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Search Results: 1 - 2 of 2 matches for " Are Aastveit "
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A Discussion Concerning the Inclusion of Variety Effect when Analysis of Variance is Used to Detect Differentially Expressed Genes
Guri Feten,Are Halvor Aastveit,Lars Snipen,Trygve Alm?y
Gene Regulation and Systems Biology , 2007,
Abstract: In microarray studies several statistical methods have been proposed with the purpose of identifying differentially expressed genes in two varieties. A commonly used method is an analysis of variance model where only the effect of interaction between variety and gene is tested. In this paper we argue that in addition to the interaction effects, the main effect of variety should simultaneously also be taken into account when posting the hypothesis.
Detection of divergent genes in microbial aCGH experiments
Lars Snipen, Dirk Repsilber, Ludvig Nyquist, Andreas Ziegler, ?got Aakra, Are Aastveit
BMC Bioinformatics , 2006, DOI: 10.1186/1471-2105-7-181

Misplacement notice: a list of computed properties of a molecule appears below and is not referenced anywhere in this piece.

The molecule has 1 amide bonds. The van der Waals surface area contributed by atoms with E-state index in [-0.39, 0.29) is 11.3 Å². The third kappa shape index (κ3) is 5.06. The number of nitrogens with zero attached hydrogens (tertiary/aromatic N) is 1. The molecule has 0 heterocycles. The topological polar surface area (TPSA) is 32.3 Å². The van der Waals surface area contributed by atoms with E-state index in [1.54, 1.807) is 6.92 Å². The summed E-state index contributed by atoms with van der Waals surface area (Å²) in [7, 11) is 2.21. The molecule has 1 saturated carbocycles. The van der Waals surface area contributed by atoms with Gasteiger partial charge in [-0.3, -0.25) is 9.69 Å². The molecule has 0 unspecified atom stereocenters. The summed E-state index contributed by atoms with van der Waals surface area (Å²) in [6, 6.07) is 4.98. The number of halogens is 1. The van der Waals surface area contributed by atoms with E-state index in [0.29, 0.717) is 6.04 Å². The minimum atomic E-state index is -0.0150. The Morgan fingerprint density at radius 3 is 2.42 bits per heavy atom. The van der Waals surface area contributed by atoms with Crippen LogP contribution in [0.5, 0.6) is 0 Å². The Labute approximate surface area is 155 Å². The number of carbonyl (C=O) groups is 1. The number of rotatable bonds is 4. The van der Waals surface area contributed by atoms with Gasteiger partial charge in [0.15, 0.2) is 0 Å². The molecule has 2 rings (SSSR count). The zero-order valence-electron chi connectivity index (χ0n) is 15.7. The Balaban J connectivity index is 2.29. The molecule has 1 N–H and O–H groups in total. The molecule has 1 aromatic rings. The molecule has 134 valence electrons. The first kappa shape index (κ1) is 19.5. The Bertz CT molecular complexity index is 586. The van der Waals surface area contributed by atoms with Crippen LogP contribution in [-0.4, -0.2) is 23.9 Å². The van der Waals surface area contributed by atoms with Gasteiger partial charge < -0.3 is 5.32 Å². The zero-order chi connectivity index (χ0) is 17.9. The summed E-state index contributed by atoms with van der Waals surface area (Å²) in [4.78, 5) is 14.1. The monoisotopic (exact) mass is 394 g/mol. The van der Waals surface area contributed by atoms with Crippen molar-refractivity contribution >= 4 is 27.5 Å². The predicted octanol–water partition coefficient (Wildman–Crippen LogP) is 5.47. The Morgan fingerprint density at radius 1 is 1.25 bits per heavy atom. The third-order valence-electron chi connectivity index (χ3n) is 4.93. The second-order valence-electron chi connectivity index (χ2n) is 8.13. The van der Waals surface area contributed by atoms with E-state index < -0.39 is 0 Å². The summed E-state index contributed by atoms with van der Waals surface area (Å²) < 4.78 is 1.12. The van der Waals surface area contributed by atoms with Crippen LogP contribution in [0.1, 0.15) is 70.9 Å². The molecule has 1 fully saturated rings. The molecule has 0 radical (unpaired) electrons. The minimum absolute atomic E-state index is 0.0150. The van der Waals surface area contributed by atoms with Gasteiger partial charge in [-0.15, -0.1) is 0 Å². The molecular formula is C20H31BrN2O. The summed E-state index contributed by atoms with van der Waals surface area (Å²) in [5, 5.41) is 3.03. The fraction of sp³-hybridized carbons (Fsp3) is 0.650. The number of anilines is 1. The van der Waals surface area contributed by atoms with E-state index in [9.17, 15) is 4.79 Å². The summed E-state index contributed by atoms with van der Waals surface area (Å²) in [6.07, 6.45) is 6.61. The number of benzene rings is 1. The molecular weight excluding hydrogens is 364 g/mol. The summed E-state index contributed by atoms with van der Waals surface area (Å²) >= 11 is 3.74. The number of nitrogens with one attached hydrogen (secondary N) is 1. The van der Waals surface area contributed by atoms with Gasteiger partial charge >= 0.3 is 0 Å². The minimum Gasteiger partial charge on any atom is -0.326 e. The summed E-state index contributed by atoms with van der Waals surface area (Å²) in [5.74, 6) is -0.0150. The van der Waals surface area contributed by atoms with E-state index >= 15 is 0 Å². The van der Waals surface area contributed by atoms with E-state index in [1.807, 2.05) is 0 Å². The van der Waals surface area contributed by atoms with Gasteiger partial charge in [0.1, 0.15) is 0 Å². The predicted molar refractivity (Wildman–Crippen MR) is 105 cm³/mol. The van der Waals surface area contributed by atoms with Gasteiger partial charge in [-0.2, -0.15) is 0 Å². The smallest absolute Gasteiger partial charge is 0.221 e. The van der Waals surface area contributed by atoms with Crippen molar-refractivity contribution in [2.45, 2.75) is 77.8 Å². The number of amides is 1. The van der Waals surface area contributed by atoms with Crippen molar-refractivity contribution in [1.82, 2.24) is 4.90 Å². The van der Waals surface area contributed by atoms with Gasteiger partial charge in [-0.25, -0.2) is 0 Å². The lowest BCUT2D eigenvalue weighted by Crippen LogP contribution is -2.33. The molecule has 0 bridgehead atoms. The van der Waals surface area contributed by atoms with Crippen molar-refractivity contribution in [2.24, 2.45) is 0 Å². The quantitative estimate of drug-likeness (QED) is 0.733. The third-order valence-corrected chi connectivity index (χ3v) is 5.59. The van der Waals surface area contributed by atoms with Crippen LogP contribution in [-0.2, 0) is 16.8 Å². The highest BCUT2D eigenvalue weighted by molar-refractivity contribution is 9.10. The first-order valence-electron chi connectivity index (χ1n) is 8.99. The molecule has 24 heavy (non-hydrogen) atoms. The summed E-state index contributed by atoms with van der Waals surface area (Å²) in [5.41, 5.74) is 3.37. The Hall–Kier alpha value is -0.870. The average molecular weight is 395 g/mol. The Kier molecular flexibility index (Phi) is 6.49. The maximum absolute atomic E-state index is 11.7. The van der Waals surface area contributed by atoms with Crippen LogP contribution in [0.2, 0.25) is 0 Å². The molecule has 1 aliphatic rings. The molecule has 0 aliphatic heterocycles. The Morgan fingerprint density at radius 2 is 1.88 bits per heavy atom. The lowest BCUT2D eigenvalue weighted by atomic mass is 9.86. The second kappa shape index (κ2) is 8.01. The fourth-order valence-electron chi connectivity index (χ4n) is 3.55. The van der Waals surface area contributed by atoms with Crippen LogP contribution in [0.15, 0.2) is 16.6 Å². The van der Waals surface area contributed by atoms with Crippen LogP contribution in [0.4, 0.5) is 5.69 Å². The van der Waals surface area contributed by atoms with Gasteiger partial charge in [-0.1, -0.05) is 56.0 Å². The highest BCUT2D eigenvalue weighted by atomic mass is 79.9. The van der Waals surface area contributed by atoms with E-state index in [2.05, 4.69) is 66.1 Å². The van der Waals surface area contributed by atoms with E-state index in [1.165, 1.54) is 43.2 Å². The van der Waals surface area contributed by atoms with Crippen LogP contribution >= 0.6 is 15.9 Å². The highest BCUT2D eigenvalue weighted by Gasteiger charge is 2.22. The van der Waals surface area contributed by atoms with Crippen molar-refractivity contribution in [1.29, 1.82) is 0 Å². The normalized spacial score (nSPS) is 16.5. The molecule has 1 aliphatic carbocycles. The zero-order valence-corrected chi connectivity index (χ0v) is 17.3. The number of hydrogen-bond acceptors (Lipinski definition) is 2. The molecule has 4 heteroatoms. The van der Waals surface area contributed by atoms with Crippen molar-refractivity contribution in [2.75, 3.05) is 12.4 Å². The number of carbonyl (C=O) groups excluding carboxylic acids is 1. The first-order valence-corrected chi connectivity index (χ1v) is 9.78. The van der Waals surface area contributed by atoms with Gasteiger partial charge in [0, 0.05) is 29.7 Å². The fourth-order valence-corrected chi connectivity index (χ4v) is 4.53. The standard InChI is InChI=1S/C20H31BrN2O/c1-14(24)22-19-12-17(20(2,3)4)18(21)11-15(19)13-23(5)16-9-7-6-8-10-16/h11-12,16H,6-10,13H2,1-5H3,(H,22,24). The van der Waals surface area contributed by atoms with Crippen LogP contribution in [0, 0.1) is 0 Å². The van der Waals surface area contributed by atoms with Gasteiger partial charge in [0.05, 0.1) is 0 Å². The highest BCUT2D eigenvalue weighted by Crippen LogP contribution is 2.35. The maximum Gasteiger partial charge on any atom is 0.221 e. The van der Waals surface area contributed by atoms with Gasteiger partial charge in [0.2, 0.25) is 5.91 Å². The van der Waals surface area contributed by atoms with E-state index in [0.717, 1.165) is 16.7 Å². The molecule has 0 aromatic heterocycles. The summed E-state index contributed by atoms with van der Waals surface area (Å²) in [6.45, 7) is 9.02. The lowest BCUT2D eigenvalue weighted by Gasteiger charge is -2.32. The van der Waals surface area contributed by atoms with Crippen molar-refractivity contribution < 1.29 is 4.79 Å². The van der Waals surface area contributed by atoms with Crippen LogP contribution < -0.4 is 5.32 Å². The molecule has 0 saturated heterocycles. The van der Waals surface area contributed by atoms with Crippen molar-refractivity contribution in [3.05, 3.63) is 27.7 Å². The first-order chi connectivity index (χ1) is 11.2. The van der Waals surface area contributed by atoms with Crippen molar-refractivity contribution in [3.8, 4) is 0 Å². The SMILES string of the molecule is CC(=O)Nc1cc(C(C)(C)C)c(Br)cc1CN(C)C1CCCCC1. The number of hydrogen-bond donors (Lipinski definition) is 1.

Abstract: We introduce a more efficient method for analyzing microbial aCGH data using a finite mixture model and a data rotation scheme. Using the average posterior probabilities from the model fitted to log-ratios before and after rotation, we get a score for each gene, and demonstrate its advantages for ranking and detecting divergent genes with enlarged specificity and sensitivity.The procedure is tested and compared to other approaches on simulated data sets, as well as on four experimental validation data sets for aCGH analysis on fully sequenced strains of Staphylococcus aureus and Streptococcus pneumoniae.When tested on simulated data as well as on four different experimental validation data sets from experiments with only fully sequenced strains, our procedure out-competes the standard procedures of using a simple log-ratio cutoff for classification into present and divergent genes.The genetic diversity among bacteria mirrors their lifestyles and physiological versatilities and evolves from adaptation to their niches and growth conditions. Many techniques have been used to obtain a picture of true microbial diversity. Microarray-based comparative genome hybridization (aCGH) is now a commonly used tool in comparative genomics. Compared to sequencing and comparing whole genomes, aCGH provides rapid genomotyping in bacteria [1,2].The majority of applications of aCGH is in cancer-research, where copy-number abberations is the primary focus [3,4]. Several methods have been suggested to analyze such data, e.g. [5-7].In microbial studies of genome diversity, usually one fully sequenced strain, called index strain, is compared to a set of unsequenced strains of the same or closely related bacterial species, called sample strains. In this setting it is of interest to characterize the sample strains with respect to the genes they have in common with the index strain, and those which are absent or highly divergent.In theory, every given gene is either present or divergent in th
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